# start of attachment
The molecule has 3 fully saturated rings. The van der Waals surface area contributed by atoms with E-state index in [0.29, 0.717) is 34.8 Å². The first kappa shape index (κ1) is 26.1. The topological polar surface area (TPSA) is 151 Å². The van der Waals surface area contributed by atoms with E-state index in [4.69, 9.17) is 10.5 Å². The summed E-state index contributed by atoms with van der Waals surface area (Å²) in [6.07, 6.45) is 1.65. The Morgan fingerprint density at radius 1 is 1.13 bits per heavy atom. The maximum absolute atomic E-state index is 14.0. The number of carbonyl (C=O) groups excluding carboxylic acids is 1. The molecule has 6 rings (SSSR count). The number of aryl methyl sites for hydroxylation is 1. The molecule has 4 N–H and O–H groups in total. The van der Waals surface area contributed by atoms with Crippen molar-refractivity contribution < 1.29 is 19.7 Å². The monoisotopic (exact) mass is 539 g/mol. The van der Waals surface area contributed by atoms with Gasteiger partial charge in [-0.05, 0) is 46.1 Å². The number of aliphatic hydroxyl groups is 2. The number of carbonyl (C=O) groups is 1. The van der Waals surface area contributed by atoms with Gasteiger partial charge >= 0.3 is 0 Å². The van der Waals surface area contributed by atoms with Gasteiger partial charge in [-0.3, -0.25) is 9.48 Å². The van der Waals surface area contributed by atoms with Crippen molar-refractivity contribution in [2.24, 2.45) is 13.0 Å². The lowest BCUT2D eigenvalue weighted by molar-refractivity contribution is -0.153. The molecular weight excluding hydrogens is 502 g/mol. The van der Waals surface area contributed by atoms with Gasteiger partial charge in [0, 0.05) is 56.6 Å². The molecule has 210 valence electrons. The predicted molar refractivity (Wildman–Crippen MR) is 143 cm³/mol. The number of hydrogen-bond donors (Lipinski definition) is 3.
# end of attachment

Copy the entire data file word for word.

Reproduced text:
The molecule has 3 fully saturated rings. The van der Waals surface area contributed by atoms with E-state index in [0.29, 0.717) is 34.8 Å². The first kappa shape index (κ1) is 26.1. The topological polar surface area (TPSA) is 151 Å². The van der Waals surface area contributed by atoms with E-state index in [4.69, 9.17) is 10.5 Å². The summed E-state index contributed by atoms with van der Waals surface area (Å²) in [6.07, 6.45) is 1.65. The Morgan fingerprint density at radius 1 is 1.13 bits per heavy atom. The maximum absolute atomic E-state index is 14.0. The number of carbonyl (C=O) groups excluding carboxylic acids is 1. The molecule has 6 rings (SSSR count). The number of aryl methyl sites for hydroxylation is 1. The molecule has 4 N–H and O–H groups in total. The van der Waals surface area contributed by atoms with Crippen molar-refractivity contribution < 1.29 is 19.7 Å². The monoisotopic (exact) mass is 539 g/mol. The van der Waals surface area contributed by atoms with Gasteiger partial charge in [-0.05, 0) is 46.1 Å². The number of aliphatic hydroxyl groups is 2. The number of carbonyl (C=O) groups is 1. The van der Waals surface area contributed by atoms with Gasteiger partial charge >= 0.3 is 0 Å². The van der Waals surface area contributed by atoms with Gasteiger partial charge in [-0.3, -0.25) is 9.48 Å². The van der Waals surface area contributed by atoms with Crippen molar-refractivity contribution in [2.24, 2.45) is 13.0 Å². The lowest BCUT2D eigenvalue weighted by molar-refractivity contribution is -0.153. The molecular weight excluding hydrogens is 502 g/mol. The van der Waals surface area contributed by atoms with Gasteiger partial charge in [0, 0.05) is 56.6 Å². The molecule has 210 valence electrons. The predicted molar refractivity (Wildman–Crippen MR) is 143 cm³/mol. The number of hydrogen-bond donors (Lipinski definition) is 3.